When you are growing camellias in the nursery business, you have got to like winter because that is when your plants traditionally bloom. Camellias have been long admired and loved because they are a winter blooming evergreen shrub. But,… even with their love of cold weather, even camellias have their limits and occasionally need protection.
When we have a hard freeze and temperatures drop down into the low to mid twenties or even colder, all plants including camellias need to be well hydrated before the freeze. So,…if you hear that a hard freeze is coming in a day or two, go ahead and thoroughly water your plants. Freezing is a drying process, so you don’t want camellias or any other plants to be dry when an actual freeze occurs. This step helps to protect your plants from cold damage.
Flowers that are blooming or buds that are swelling and showing color will likely be damaged during a hard freeze. The magic threshold in temperature is usually around 28 degrees Fahrenheit. When temperatures drop to this temperature or below, you will likely see damage to the open flowers and buds showing color. So, what can you do to protect your blooms and open buds? Covering your plants ahead of the freeze with sheets, painter’s cloths, and sometimes quilts can minimize the damage. I always suggest using cloth material instead of plastic. Keep in mind that wind is usually associated with freezes, so be sure to secure the covers to your plants.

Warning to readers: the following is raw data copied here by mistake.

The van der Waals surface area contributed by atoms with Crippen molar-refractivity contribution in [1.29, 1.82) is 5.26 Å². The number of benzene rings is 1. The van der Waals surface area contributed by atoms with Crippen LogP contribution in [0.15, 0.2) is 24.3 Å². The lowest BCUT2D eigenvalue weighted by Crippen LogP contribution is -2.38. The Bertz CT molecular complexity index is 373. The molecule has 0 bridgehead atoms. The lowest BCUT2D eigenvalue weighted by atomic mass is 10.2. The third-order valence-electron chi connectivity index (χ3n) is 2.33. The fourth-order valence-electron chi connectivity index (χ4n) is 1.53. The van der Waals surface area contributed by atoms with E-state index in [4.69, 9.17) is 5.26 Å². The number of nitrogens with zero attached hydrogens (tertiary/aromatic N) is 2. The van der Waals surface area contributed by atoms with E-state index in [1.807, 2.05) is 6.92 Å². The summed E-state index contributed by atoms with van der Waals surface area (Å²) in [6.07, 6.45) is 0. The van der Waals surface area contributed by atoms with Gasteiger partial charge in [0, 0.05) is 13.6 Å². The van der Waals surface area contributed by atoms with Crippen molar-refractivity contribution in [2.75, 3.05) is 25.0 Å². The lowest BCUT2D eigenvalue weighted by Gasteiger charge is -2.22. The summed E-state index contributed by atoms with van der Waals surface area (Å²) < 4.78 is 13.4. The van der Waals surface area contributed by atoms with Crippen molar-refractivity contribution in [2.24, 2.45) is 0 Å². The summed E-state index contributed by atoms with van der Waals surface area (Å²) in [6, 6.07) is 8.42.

If you grow camellias in containers, you can sit the pots inside a protected area such as garage or storage building for protection for a few days. You can even bring them in the house for a short period of time. Just don’t leave them inside a house for very long periods of time. The low humidity conditions that are usually typical for inside are not ideal for camellias.
Another important cold protection for your camellias is making sure that the surface roots are protected with an adequate mulch. Camellias love a 3-4 inch layer of organic mulch such as leaves, pine bark nuggets, or pine straw. It’s like adding another blanket for a cold winter’s night.
If you have an irrigation system, make sure that it does not run during a hard freeze. You will find ice forming all over your plants, making everything look like a winter wonderland. It would be pretty, but it would not protect your open flowers. Instead, it would damage them further.
Remember, winter is part of camellias, but understanding these cold protection points can help you to enjoy even more blooms on the world’s most incredible winter blooming ornamental!
Gene Phillips is one of the owners of Gene’s Nursery in Savannah, Ga. He is a 2nd generation grower and attributes his love of Camellias to his father, who inspired him to breath in the beauty that they bring to him but more importantly to others. In his ‘free’ time, you’ll find him wandering through old gardens, trying to identify flowers or taking countless number of photos to share with others! He also enjoys meeting people and comparing ‘garden’ stories.